Price of a gift: lives and work of professional musicians in St. John's, Newfoundland

Chafe, David Bruce (2017) Price of a gift: lives and work of professional musicians in St. John's, Newfoundland. Doctoral (PhD) thesis, Memorial University of Newfoundland.

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Musicians’ work has been generally omitted from sociological literature on work and occupations because it is difficult to trace. Musicians are usually self-employed on short-term contracts that are often verbal and paid in cash that is usually quickly expended on ongoing costs. Furthermore, their work in music is commonly obscured by portfolio employment within and outside of music to supplement income and cover costs. Portfolio employment is characterized by concurrent multiplicity of sources of employment and income from outside of one’s primary skills. In order to illuminate the true experiences of local professional musicians and to lend some definition to music-making as an occupation, this study traces and examines the complete career trajectories of 54 wage-earning rock, traditional and classical musicians based in St. John’s, Newfoundland. In so doing, it is possible to reveal a network of support essential to their commitment to the music profession. The network usually develops from early childhood and includes family, friends, educational institutions, funding institutions, fellow musicians, other industry professionals, and audiences. The weakening or disappearance of any support can compromise the career and cast doubt onto its viability. Music work stands in contrast to other occupations in at least three key ways. First, participation in music is not restricted by license, age, or experience. Professional and amateur musicians often co-exist in the same events or settings, performing music as a community activity, clouding distinctions between amateurs and wage-dependent professionals. Second, musicians in St. John’s tend to be highly educated yet with a tradition of adapting to and accepting portfolio employment as the norm and, for some, as a measure of employment security. Musicians’ familiarity with balancing personal life and portfolio employment can inform the literature on work and occupations as a longstanding example of adaptability to employment and income instability. Portfolio employment may result in a sense of either employment precarity or employment satisfaction, depending on individual circumstances and career goals. Third, competition among musicians is carefully managed so that their work can continue unimpeded and they can present publicly as a unified collective group with a common cause. Furthermore, there are numerous bureaucratic and educational organizations and ensembles that purport to serve musicians’ interests but that might also obscure some harsh realities of attempts to establish music careers. Underlying these characteristics of the music occupation is the interrelationship between cultural, social, symbolic and economic capitals. Economic capital is not by itself the determinant of career commitment in music. All of these forms of capital intermesh, are influenced by one another, and contribute to artistic commitment at different career stages. Given the dearth of representation of the work of income-dependent musicians in work and occupations literature, my research —which confirms the co-existence of these forms of capital, the significance of understanding music professions in the context of relational sociology, the importance of family, and the ways in which musicians adapt to portfolio and precarious employment — may serve as a basis for additional future research that might include other genres and other locales so as to provide increasingly meaningful realities of musicians’ work.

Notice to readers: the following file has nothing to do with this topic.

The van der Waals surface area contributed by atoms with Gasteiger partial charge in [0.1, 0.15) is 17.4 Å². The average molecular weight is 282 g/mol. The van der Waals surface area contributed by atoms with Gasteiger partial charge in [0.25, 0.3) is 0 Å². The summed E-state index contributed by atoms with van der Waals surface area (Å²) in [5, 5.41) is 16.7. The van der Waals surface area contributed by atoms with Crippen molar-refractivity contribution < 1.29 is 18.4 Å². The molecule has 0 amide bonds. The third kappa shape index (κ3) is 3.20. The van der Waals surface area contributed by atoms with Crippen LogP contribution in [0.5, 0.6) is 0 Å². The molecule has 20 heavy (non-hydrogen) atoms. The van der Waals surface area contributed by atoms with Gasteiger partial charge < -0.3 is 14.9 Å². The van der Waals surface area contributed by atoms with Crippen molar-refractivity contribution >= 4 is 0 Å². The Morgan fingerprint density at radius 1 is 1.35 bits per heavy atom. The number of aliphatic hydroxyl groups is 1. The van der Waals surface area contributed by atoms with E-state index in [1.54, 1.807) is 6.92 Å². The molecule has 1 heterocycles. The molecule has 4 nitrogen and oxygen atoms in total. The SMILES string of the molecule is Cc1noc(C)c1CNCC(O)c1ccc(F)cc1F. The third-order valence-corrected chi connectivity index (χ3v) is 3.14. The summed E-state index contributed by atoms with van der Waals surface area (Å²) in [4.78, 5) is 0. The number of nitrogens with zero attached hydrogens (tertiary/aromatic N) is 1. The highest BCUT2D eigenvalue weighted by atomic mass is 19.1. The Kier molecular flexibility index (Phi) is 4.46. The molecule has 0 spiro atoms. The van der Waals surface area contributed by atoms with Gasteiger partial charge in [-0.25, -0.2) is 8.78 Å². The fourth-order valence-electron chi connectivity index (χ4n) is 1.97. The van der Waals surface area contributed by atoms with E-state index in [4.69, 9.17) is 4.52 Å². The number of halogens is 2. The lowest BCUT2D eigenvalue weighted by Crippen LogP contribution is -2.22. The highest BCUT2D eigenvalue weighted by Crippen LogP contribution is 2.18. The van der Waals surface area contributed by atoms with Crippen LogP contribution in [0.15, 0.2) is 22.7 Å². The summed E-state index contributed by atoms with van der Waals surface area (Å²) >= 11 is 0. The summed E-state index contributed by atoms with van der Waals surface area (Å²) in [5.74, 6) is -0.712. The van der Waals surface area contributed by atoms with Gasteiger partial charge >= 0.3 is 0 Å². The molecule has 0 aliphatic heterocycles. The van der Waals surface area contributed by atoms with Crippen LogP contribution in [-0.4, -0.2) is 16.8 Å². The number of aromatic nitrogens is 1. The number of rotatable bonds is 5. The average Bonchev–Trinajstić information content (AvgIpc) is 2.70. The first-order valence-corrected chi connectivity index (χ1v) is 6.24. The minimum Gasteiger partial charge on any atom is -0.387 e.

Item Type: Thesis (Doctoral (PhD))
Item ID: 12576
Additional Information: Includes bibliographical references (pages 391-421).
Keywords: Musicians, Artists, Work, St. John's, Portfolio
Department(s): Humanities and Social Sciences, Faculty of > Sociology
Date: February 2017
Date Type: Submission
Library of Congress Subject Heading: Musicians -- Employment -- Newfoundland and Labrador -- St. Johns (N.L.); Musicians -- Workload -- Newfoundland and Labrador -- St. Johns (N.L.); Musicians -- Social network -- Newfoundland and Labrador -- St. Johns (N.L.); Work measurement -- Newfoundland and Labrador -- St. Johns (N.L.)

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